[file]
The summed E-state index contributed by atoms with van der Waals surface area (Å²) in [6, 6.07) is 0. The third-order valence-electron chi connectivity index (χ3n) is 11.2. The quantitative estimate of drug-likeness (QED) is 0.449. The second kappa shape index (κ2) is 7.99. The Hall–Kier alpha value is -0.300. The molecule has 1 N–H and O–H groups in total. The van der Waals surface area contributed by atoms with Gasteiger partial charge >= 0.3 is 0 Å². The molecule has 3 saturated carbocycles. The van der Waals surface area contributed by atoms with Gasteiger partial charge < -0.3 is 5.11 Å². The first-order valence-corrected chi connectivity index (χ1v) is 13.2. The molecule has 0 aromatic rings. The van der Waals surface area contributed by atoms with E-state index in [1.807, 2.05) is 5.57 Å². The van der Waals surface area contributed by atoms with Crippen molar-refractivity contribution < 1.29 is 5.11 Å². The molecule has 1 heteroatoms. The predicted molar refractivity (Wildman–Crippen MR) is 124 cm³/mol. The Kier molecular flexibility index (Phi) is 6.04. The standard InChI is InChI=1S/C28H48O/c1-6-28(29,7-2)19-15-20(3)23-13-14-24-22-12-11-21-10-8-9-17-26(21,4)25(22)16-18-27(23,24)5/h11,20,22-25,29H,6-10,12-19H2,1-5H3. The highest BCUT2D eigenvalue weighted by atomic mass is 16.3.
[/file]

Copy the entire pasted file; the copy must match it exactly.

The summed E-state index contributed by atoms with van der Waals surface area (Å²) in [6, 6.07) is 0. The third-order valence-electron chi connectivity index (χ3n) is 11.2. The quantitative estimate of drug-likeness (QED) is 0.449. The second kappa shape index (κ2) is 7.99. The Hall–Kier alpha value is -0.300. The molecule has 1 N–H and O–H groups in total. The van der Waals surface area contributed by atoms with Gasteiger partial charge >= 0.3 is 0 Å². The molecule has 3 saturated carbocycles. The van der Waals surface area contributed by atoms with Gasteiger partial charge < -0.3 is 5.11 Å². The first-order valence-corrected chi connectivity index (χ1v) is 13.2. The molecule has 0 aromatic rings. The van der Waals surface area contributed by atoms with E-state index in [1.807, 2.05) is 5.57 Å². The van der Waals surface area contributed by atoms with Crippen molar-refractivity contribution < 1.29 is 5.11 Å². The molecule has 1 heteroatoms. The predicted molar refractivity (Wildman–Crippen MR) is 124 cm³/mol. The Kier molecular flexibility index (Phi) is 6.04. The standard InChI is InChI=1S/C28H48O/c1-6-28(29,7-2)19-15-20(3)23-13-14-24-22-12-11-21-10-8-9-17-26(21,4)25(22)16-18-27(23,24)5/h11,20,22-25,29H,6-10,12-19H2,1-5H3. The highest BCUT2D eigenvalue weighted by atomic mass is 16.3.